Close observation of the trading screen with Frederick had revealed that there was a German city offshore to the west of his homeland. This caused me to emphasize Optics tech in the hopes of finding additional land and I whipped out a series of caravels to start exploring the oceans once it completed. Celtic caravels did indeed find a small island to the west of Germany where I would plant another city and capture a resourceless barbarian output, but more importantly they fanned out to claim the circumnavigation bonus and found two small continents hidden in the fog. One of them contained the missing AI leader in the form of Sitting Bull, the head of a backwards nation severely lacking in happiness resources who had founded the game's other two religions. I signed Open Borders with Sitting Bull for now while keeping in mind the potential to annex his lands down the road. No one else would particularly care if the Native Americans were wiped out given their unpopular religious status.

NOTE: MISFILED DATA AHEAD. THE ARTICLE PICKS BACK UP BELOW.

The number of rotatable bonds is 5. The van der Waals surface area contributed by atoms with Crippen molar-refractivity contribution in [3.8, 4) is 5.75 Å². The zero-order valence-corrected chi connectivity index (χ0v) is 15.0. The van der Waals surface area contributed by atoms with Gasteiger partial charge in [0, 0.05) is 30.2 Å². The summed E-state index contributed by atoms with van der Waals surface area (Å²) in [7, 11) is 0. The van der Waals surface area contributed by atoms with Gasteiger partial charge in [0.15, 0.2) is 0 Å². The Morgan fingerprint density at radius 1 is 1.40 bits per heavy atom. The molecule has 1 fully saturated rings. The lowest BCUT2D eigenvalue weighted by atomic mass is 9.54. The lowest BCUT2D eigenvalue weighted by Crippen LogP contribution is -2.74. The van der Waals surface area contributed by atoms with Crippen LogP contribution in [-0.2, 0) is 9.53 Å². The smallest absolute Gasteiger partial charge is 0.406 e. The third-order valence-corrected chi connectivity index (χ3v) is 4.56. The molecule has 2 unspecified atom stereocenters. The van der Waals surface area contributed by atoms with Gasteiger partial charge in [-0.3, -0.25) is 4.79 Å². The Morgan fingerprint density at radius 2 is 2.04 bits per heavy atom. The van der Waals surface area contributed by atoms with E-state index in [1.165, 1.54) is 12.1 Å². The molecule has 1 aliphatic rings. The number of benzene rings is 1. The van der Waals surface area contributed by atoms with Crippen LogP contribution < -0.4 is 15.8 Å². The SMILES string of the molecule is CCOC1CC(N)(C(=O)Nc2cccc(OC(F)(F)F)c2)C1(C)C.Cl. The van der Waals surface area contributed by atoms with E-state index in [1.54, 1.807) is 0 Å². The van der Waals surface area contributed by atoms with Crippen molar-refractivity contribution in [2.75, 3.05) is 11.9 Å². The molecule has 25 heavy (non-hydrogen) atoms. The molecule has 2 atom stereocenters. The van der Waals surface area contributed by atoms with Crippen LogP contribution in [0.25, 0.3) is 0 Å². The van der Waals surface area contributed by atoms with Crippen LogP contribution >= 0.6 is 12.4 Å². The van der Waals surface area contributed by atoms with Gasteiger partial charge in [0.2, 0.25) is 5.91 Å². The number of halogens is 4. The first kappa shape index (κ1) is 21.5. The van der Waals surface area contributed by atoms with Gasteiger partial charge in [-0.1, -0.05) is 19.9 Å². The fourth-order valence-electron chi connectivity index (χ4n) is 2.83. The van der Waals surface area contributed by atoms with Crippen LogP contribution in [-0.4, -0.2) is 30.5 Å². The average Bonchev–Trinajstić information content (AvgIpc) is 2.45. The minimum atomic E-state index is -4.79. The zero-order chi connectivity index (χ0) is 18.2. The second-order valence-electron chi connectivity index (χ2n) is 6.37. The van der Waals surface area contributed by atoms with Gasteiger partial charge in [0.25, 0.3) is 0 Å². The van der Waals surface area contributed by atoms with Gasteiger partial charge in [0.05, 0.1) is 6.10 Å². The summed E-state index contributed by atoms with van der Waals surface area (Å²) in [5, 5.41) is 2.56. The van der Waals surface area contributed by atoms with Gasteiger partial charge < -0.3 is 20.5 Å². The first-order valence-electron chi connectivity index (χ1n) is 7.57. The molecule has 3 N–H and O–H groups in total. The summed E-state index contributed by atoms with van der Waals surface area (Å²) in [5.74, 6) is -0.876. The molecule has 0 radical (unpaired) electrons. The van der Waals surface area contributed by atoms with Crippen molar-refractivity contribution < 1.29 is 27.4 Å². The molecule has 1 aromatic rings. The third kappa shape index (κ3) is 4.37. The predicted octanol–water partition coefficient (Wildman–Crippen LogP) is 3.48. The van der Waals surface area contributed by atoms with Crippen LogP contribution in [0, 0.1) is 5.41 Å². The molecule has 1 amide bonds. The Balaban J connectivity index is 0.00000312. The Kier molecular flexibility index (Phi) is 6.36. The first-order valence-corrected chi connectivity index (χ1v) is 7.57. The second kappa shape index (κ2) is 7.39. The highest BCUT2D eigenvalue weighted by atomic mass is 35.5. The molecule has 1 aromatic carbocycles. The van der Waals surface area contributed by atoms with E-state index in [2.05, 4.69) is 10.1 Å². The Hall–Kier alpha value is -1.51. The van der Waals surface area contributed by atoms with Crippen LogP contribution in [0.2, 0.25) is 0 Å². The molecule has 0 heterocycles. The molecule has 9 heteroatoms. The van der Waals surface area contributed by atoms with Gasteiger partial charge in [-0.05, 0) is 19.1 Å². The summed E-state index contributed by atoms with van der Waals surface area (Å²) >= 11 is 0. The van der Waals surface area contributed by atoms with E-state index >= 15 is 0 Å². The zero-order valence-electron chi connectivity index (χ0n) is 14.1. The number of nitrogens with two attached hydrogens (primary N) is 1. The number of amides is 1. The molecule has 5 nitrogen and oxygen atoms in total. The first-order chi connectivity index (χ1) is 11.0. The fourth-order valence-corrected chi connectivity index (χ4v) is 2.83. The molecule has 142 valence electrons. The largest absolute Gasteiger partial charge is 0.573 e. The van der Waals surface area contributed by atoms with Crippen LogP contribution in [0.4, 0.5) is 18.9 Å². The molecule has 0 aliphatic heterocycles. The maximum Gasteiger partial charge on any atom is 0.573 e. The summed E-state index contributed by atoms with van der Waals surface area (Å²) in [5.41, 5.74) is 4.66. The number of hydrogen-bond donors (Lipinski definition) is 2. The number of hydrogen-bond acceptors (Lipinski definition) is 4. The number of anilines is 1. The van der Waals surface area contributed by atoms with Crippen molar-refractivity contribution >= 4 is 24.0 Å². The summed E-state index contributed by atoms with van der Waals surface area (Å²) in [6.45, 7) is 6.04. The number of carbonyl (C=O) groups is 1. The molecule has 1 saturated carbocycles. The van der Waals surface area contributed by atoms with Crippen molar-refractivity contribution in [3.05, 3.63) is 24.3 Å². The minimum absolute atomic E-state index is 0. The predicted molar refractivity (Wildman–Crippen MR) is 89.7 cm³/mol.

The other discovery was a barbarian-ridden island in the far northwestern corner of the world. Although the quality of the land wasn't exactly stellar, there was room for half a dozen cities and that would be another significant boost on a map that was otherwise completely claimed. I sent some of my veteran swordsmen to this farflung location after researching Astronomy tech only to find that the barbarian archers had been magically upgraded to barbarian longbows. This was going to make Scythian a difficult location to capture (longbows behind walls in a city on a hill, ouch!) and I ended up fighting a lengthy campaign to take control of this island. Barbarian galleys sank ship after ship (at outrageously low odds) and the settlement of Mayflower was nearly captured at one point. Ultimately the mini continent was only pacified due to the use of drafted muskets over the course of two dozen turns. I would capture Scythian and use it as the regional capital of this island, eventually winding up with seven cities in total. This still wasn't enough to catch Joao on the scoreboard, the clear runaway AI leader, but my ongoing expansion did establish separation from the rest of the pack.